Fungus Gnats, if only they were fruit flies!
Who knew I’d be wishing for fruit flies? Crazy thought, I know.
But fruit flies can be easily lured and trapped using a few drops of wine or a piece of banana peel at the bottom of a glass, a paper funnel placed inside with the tiny hole near the bottom of the inside of the glass, (making sure the top of the funnel is as wide as the mouth of the glass to avoid escapees) and voila! They are trapped until you carry the glass outside to lift up the paper funnel and release them into the wild. You have a cruelty free way of dispensing of countless fruit flies in your kitchen!
Not so with those pesky fungus gnats! Those slightly smaller fruit fly look alikes, you know, the ones flying out of the soil of your houseplants and straight into your face while you were relaxing in the morning enjoying a lovely cup of coffee? Those. Yes, those little guys know exactly how to interrupt a moment of tranquility.
So how can we manage these houseplant pests?
Here are my Top 5 Ways to manage Fungus Gnats:
1. Sticky fly paper It’s not cruelty free. It’s actually terrible because the gnats get stuck and die slowly. I resisted this method at first, it is sad….but it is honestly the quickest way to get ahead of the gnats before they fly and spread and reproduce like crazy inside the soil of your other plants.
I have a 5 pack of sticky paper in my shop now, these should last you at least a year unless your collection is larger than mine! I recommend cutting the paper into small strips and placing them inside the pot, with the bottom edge touching the soil, just under the inside lip of each pot. This way, the aesthetic of your houseplant is intact while the fly paper inconspicuously traps the adult gnats as they fly around the soil.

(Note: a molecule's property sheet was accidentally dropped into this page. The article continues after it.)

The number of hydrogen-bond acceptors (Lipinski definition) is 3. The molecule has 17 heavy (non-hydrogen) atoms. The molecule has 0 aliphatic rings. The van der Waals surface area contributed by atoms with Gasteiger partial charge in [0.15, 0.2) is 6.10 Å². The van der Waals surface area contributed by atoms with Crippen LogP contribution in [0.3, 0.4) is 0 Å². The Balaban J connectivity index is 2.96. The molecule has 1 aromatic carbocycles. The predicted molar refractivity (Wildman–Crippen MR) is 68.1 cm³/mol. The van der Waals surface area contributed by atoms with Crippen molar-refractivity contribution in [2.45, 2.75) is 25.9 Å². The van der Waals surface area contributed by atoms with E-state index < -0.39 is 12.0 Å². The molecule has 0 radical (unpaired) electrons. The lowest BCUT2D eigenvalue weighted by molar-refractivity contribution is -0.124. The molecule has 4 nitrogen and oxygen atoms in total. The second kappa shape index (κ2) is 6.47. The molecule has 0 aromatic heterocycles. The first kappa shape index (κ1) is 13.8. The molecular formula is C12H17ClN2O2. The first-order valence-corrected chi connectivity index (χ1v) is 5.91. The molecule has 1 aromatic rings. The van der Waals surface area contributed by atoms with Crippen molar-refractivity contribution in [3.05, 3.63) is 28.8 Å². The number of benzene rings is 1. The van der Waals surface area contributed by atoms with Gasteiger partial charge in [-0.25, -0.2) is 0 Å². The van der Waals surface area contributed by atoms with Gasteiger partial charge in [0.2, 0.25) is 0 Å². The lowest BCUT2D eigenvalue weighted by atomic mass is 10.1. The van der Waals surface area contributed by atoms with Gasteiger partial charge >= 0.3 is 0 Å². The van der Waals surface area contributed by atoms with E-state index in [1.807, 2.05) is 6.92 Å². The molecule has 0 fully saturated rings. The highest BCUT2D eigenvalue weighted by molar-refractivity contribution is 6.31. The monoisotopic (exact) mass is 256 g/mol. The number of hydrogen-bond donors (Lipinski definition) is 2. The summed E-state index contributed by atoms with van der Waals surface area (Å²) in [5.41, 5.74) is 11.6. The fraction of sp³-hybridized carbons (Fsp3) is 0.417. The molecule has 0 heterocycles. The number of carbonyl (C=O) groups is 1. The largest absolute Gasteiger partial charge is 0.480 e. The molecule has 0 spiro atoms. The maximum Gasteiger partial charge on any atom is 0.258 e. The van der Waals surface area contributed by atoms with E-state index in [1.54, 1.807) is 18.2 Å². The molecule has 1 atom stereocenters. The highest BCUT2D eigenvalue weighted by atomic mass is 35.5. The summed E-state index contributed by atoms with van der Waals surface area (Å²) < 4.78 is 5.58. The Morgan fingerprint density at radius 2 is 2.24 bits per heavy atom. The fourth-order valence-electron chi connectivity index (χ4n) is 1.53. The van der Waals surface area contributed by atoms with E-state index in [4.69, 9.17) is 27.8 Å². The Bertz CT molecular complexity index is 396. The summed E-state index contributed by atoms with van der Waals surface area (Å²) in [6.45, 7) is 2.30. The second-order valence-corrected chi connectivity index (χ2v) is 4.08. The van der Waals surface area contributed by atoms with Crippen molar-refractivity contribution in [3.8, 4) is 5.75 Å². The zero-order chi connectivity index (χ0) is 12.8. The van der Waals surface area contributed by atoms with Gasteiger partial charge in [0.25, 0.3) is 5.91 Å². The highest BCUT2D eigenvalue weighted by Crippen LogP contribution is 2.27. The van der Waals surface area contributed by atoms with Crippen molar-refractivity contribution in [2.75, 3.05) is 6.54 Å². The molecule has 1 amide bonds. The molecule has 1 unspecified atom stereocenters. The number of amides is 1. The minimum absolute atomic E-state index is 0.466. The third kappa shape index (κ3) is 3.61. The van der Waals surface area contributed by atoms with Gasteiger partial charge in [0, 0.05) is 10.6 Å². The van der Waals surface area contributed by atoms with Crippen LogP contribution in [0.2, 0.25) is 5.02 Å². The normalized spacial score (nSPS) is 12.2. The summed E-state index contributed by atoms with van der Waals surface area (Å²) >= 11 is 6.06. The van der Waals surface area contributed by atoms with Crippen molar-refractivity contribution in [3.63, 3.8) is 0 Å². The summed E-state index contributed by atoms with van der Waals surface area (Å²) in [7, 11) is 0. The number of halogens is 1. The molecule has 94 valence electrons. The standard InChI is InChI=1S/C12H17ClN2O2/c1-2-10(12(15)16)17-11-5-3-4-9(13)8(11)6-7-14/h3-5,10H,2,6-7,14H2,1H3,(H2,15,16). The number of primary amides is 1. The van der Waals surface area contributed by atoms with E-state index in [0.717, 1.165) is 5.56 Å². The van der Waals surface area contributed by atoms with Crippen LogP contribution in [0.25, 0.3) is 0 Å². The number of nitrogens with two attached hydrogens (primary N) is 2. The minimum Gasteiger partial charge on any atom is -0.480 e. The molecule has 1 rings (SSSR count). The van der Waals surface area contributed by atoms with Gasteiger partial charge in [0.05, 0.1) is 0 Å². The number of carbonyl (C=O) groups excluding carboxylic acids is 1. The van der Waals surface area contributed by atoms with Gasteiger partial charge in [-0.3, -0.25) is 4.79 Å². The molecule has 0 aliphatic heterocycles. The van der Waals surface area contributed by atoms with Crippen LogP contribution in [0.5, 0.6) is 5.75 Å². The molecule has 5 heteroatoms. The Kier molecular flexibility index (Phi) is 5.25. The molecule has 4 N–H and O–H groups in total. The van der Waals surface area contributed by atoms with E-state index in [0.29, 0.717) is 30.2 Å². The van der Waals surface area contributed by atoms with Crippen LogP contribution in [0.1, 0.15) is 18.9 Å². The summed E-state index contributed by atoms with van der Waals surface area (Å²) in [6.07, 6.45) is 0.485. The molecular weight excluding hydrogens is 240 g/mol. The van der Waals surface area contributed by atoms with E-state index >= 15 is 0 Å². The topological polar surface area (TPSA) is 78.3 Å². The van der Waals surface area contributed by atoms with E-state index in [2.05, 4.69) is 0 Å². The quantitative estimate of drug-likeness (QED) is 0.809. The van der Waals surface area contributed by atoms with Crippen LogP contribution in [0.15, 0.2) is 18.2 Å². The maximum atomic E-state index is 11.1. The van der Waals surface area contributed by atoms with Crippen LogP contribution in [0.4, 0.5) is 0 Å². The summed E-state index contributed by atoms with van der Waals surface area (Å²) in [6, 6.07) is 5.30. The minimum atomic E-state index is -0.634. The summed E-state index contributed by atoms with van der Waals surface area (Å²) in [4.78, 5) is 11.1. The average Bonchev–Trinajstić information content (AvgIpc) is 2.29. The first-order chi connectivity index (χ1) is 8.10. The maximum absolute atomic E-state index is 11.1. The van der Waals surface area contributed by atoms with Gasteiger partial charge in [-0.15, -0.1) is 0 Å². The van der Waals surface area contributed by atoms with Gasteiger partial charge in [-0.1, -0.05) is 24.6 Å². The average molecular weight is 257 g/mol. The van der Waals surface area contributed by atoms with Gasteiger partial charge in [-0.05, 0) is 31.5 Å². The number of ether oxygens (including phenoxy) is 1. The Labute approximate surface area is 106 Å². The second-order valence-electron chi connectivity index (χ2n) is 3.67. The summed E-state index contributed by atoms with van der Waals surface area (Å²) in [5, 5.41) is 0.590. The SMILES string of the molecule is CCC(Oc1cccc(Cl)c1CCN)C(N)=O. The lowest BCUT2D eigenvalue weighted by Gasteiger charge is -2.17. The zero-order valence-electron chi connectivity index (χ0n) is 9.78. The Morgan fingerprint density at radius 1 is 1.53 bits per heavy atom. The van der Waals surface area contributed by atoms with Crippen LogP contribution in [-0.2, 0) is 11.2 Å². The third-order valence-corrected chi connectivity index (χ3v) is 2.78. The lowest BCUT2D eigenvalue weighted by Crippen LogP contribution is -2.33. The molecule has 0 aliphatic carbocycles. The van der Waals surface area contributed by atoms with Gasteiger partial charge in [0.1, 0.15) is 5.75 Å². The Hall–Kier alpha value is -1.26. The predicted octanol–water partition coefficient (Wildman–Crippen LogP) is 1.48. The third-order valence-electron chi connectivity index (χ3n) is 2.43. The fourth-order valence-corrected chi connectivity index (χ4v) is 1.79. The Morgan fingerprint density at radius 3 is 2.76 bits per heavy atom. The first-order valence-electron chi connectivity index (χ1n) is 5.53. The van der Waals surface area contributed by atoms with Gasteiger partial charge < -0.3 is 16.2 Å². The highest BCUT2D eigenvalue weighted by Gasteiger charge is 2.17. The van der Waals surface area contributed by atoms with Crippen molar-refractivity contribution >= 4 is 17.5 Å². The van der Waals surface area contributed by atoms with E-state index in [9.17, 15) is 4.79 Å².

2. Remove the top inch of soil from each houseplant. This method is a messy but important step in removing the fungus gnat larvae that grow inside the soil before they become those annoying flying adults. This is crucial to decreasing the amount of adults you need to trap and therefore, less cruel in my mind. But maybe I’m just trying to make myself feel better! Either way, I suggest you remove that top layer and throw it away outside if possible.
3. Stop watering for a few weeks. Since fungus gnats are attracted to moist soil, and the larvae thrive in dampness, dry them out! If you have a plant that you simply must water, (I’m thinking calathea or fern here) then be sure to use the soil removal method first. Then add the sticking paper right away.
4. Top Dress your Plants. Using rocks, sand, and dry moss are three beautiful ways you can add a decorative top layer to the soil of your houseplants. This discourages the flying adults who are roaming around looking for a new home to lay their eggs.
5. Take your houseplants outside for a few weeks. If your weather is mild, grab all the contaminated plants and place them outside in a sheltered area for a few weeks to allow the gnats to fly away. Again, not watering these if possible to encourage the adults to find a new home, preferably away from yours!
*** I haven’t tried another popular method, using beneficial nematodes. I will give it a go soon to share my results.
Place paper just inside the lip of the pot to hide the bright yellow, not cute unless you happen to have a bright yellow pot!